The Dilbert principle: a cubicle's-eye view of bosses, meetings, management fads & other workplace afflictions

Front Cover
Boxtree, Aug 26, 1996 - Comics & Graphic Novels - 336 pages
98 Reviews

From inside the book

What people are saying - Write a review

User ratings

5 stars
31
4 stars
37
3 stars
20
2 stars
8
1 star
2

Didn't care for this style of writing. - Goodreads
Scott Adams shows a weakness for humerous prose. - Goodreads
... some nice puns, sarcastic comments.. - Goodreads
Writing about pictures is not funny. - Goodreads
The satire and parody in the book is just too good. - Goodreads

Review: The Dilbert Principle : A Cubicle's-Eye View of Bosses, Meetings, Management Fads & Other Workplace Afflictions (Dilbert: Business #1)

User Review  - Nandakishore Varma - Goodreads

I have worked in Engineering Consultancy organisations since 1993. Now I will let Dilbert speak for me. And finally, with apologies to the memory of Dian Fossey. Read full review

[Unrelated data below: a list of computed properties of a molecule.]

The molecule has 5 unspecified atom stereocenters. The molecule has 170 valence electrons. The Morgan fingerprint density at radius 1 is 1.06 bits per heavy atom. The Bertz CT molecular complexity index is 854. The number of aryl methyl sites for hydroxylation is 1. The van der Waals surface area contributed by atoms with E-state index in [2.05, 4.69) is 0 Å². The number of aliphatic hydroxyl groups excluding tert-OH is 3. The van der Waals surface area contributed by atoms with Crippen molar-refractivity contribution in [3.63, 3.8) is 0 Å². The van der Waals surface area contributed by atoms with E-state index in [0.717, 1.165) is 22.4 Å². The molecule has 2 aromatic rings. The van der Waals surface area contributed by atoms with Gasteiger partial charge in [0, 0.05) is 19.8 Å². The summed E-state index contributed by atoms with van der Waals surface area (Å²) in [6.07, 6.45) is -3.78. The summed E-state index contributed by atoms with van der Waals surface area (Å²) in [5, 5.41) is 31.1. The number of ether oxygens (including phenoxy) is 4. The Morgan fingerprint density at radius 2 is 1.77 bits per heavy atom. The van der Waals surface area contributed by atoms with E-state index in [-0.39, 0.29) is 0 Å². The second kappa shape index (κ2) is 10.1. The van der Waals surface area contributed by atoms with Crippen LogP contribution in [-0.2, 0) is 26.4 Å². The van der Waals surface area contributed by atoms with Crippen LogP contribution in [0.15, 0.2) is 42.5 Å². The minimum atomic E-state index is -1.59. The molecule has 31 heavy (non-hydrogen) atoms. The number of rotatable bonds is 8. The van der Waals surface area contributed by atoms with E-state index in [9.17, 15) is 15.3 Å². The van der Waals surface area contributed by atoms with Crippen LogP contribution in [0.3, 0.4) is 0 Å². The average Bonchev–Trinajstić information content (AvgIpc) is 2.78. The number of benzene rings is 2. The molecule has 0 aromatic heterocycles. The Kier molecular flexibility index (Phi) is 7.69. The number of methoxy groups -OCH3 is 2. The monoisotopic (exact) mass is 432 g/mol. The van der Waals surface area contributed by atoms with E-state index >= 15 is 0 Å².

Review: The Dilbert Principle : A Cubicle's-Eye View of Bosses, Meetings, Management Fads & Other Workplace Afflictions (Dilbert: Business #1)

User Review  - Felicia - Goodreads

"When companies try to encourage creativity it's like a bear dancing with an ant. Sooner or later the ant will realize it's a bad idea, although the bear may not." As usual, Scott Adams is spot on ... Read full review

Contents

Big Opening
1
The Dilbert Principle
11
Humiliation
18
Copyright

24 other sections not shown

Common terms and phrases

About the author (1996)

Scott Adams, Cartoonist Scott Adams was born and raised in Windham, New York in the Catskill Mountains. He received a B.A. in economics from Hartwick College, Oneonta, NY and an MBA from the University of California, Berkeley. He is also a certified hypnotist. Adams worked in a bank for eight years and, while a bank teller, was robbed twice at gunpoint. He also worked for Pacific Bell for nine years and describes both jobs as "humiliating and low paying jobs." It was during this time, that Adams created the character Dilbert. He was entertaining himself during meetings by drawing insulting cartoons of his co-workers and bosses. In 1988, he mailed some sample comic strips featuring Dilbert to some major cartoon syndicates. He was offered a contract and Dilbert was launched in approximately fifty papers in 1989. Adams began working on Dilbert full time as well as speaking, writing, doing interviews, and designing artwork for licensed products. Dilbert is published in over 1,200 newspapers and has a hard cover business book called "The Dilbert Principle.

Bibliographic information